Current Ratio

True Tamplin

Written by True Tamplin, BSc, CEPF®
Updated on October 6, 2021

What Is Current Ratio? – Definition

Current ratio or working capital ratio is a ratio of current assets to current liabilities of a business. In other words, it is defined as the total current assets divided by the total current liabilities.  The Current Ratio is one of the oldest ratios used in liquidity analysis. It measures the number of times that the current liabilities could be paid with the available current assets.


Current ratio relates current assets to current liabilities and is designed to assist the decision-maker in determining a firm’s ability to pay its current liabilities from current assets. The current assets are cash or assets expected to turn into cash within the current year while the current liabilities are those that must be paid within the current year.

Current ratio Formula:

The current ratio is calculated as:

current ratio formula

The numerator generally includes assets such as cash, short-term marketable securities, sundry debtors (accounts receivables), stocks (inventories) and prepaid expenses. The denominator, on the other hand, includes sundry creditors (Accounts Payables), dividends, taxes due and short-term bank loans. A 2:1 current ratio is generally considered satisfactory by creditors. However, they should not rely too heavily on the current ratio, for it is quite possible to manipulate the current assets at the end of the accounting period to produce a ratio that may appear to satisfy the creditors, while in reality weakening the immediate liquid position of the company. For instance, the liquid position of companies X and Y is a follow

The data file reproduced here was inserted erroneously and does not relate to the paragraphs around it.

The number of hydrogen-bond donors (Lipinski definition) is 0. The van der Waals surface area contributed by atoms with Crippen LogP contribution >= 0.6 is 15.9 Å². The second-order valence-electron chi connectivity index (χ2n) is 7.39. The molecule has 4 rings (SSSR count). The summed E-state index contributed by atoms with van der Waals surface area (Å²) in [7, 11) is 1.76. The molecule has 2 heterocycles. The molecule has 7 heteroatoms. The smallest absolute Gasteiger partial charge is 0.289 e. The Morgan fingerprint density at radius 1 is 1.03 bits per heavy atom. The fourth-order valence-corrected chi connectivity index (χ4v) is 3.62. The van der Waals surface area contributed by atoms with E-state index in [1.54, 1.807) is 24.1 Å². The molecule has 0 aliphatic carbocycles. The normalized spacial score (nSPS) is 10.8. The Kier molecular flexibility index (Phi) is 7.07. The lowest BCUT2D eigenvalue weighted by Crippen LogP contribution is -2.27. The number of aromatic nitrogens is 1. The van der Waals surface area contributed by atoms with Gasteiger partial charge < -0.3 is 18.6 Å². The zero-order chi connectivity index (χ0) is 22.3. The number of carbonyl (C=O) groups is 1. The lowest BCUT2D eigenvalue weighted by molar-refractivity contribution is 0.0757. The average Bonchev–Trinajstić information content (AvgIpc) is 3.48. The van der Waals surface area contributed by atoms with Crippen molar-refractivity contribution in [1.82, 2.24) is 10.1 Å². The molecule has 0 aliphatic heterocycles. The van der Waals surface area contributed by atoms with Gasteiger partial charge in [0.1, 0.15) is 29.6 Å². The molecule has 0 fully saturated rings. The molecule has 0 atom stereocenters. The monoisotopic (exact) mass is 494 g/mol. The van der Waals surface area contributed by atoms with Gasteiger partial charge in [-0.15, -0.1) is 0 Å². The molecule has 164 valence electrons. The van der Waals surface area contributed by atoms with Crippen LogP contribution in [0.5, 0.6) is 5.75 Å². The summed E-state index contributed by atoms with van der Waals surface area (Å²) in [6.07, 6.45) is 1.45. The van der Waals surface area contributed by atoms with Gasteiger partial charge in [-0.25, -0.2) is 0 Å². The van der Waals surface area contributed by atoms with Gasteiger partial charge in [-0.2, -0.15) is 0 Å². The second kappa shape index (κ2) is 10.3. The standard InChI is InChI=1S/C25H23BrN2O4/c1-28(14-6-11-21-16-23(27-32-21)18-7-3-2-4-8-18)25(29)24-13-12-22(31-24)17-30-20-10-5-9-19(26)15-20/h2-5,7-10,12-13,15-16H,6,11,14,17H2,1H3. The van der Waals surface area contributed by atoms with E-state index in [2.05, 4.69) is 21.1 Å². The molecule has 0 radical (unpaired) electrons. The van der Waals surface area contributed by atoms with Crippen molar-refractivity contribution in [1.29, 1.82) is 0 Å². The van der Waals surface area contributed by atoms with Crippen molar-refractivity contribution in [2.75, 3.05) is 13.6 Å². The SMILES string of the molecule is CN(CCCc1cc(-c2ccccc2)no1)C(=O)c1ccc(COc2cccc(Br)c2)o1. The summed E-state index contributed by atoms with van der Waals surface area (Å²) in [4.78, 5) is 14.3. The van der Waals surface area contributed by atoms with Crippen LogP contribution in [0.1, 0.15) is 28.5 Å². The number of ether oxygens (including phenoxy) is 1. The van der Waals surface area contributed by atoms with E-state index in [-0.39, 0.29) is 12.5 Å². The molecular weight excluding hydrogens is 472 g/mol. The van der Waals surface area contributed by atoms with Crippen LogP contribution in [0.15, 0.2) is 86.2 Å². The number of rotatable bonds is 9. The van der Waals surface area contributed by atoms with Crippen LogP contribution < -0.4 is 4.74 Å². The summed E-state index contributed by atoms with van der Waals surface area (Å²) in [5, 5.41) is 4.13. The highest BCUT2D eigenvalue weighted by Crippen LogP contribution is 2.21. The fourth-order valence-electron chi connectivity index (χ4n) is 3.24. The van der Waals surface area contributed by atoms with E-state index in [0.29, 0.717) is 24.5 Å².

Current ratio Example
Company X has a better current ratio as compared to Company Y. However, an examination of the composition of current assets will reveal that cash and debtors of company X account for merely one-third of the total current assets, whereas in the case of Y three-fourth of the current assets are made up of these two liquid resources. Hence, Company Y’s ability to meet its current obligations can in no way be considered worse than X’s. It’s important to note here that Company X can further improve its current ratio by a slight manipulation i.e. if it uses the $80,000 cash in hand to pay off current liabilities the current ratio can to that extent be improved further. The new ratio would be:
Current Ratio Solution The current ratio is a rough indicator of the degree of safety with which short-term credit may be extended to the concern. Generally, it is assumed that the higher the current ratio, the better is the position of the creditors because of the greater probability that debts will be paid when due. A high current ratio is not beneficial to the interest of the shareholders for it could mean that the company maintains excessive cash balance or has an over-investment in receivables and inventories.
Even from the point of view of creditors, a high current ratio is not necessarily a safeguard against non-payment of debts because a high current ratio represents two things; either an excess of cash or its equivalent relative to the current needs or a preponderance of current assets having low liquidity. Therefore, an analyst must, in addition to taking note of any window dressing a company may have done, consider the following before drawing any inference: